MSPAlliance, MSP Partners Clash over AccreditationBy Lawrence Walsh | Print
Desktop-as-a-Service Designed for Any Cloud ? Nutanix Frame
MSP Partners' new accreditation ruffles members of MSPAlliance, who worry about confusion and redundancy in having competing professional certifications. MSP Partners says its accreditations—supported by CompTIA and Everything Channel—is a complement to the MSPAlliance program.
A feud, of sorts, is brewing between two of the channel’s largest associations of managed service providers—the MSPAlliance and MSP Partners—over which organization is best positioned to deliver training and certification to providers in the burgeoning managed services marketplace.
MSP Partners—an organization founded by Level Platforms, Microsoft, Cisco Systems, Ingram Micro and other vendors—recently announced that it will partner with CompTIA and Everything Channel’s Institute for Partner Education and Development (IPED) to create a managed services accreditation program around its existing training and education materials.
"Our new MSP accreditation exam is another vital step in providing solution providers with the tools and business level validations they need to grow and prosper during their business transformation to managed services," says MSP Partners Executive Director Jim Hamilton in a statement. "This new exam will be based both on real world experience and the educational content provided to our members on the MSP Partners site."
MSP Partners’ accreditation is similar to a program administered by MSPAlliance for several years. Members of MSPAlliance are upset by the new certification, but it’s more than competition. Because MSP Partners is primarily an organization based on and underwritten by vendors, the value of the certification is compromised from the start.
"Vendors just have one objective, and that is to sell more product," says Bob Longo, a member of the MSPAlliance board and director of sales and business development at ClearPointe, an MSP in Little Rock, Ark. "Being associated with a certification that is established and maintained by vendors devalues the whole certification system."
MSPAlliance, which will officially unveil a new certification for managed services professionals next week at MSPWorld in Orlando, Fla., believes its certification is superior to the offering being developed by MSP Partners, since it's agnostic in nature, based on the experiences of managed services professionals and organizations, and tested by field experience.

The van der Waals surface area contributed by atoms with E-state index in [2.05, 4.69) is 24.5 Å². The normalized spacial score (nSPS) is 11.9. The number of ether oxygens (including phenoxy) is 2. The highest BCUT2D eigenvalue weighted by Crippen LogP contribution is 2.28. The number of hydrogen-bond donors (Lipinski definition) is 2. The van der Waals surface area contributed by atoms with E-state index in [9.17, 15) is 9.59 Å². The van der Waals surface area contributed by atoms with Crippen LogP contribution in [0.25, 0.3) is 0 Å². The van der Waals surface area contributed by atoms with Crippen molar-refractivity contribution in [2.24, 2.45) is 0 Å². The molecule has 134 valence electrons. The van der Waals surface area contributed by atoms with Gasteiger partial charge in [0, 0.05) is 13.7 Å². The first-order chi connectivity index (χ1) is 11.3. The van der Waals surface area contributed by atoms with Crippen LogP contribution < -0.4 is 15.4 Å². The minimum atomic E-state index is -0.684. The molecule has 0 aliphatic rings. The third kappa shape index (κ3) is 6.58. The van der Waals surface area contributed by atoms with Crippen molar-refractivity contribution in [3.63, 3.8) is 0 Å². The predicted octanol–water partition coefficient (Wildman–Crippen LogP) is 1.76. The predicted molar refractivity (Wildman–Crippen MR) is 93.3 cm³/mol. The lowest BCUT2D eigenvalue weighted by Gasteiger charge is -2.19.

Channel Insider recently announced a strategic partnership with MSPAlliance to develop market research and intelligence for managed service providers. Channel Insider is a gold media sponsor of and in a content distribution relationship with MSP Partners.
MSP Partners doesn’t discount the value of the MSPAlliance certification. Hamilton describes the difference between the two programs as "MSP Partners is like a bachelor’s degree, where MSPAlliance’s certification is more like a master's degree."
While MSP Partners was founded by a group of vendors and receives much support from its vendor members, Hamilton says the content and administration of its accreditation with CompTIA and IPED add to the credibility of the certification and the certification process.
"CompTIA is a worldwide leader in the development of IT certifications and accreditations with tens of thousands of A+ certifications. … As an independent industry association with an established track record of accreditation exam development, they were MSP Partners' logical choice to develop and implement this element of the program. In developing the accreditation, they worked extensively with a panel of leading MSPs," Hamilton said in an e-mail to Channel Insider.
Tommy Wald, CEO and president of managed services provider Riata Technologies in Austin, Texas, isn’t a member of either organization, but does see the value of a certification to demonstrate competencies to the marketplace. He dismisses the notion that vendor involvement detracts from a certification’s credibility, since solution providers want vendors to recognize their certifications and provide incentives in their programs. However, he doesn’t see the need for competing certifications.
"They need to come to a more narrowly defined certification rather than having multiple certifications," Wald says. "Certifications lend credibility to the provider. They need to be standards-based so clients and companies have more of an understanding of what they’re about."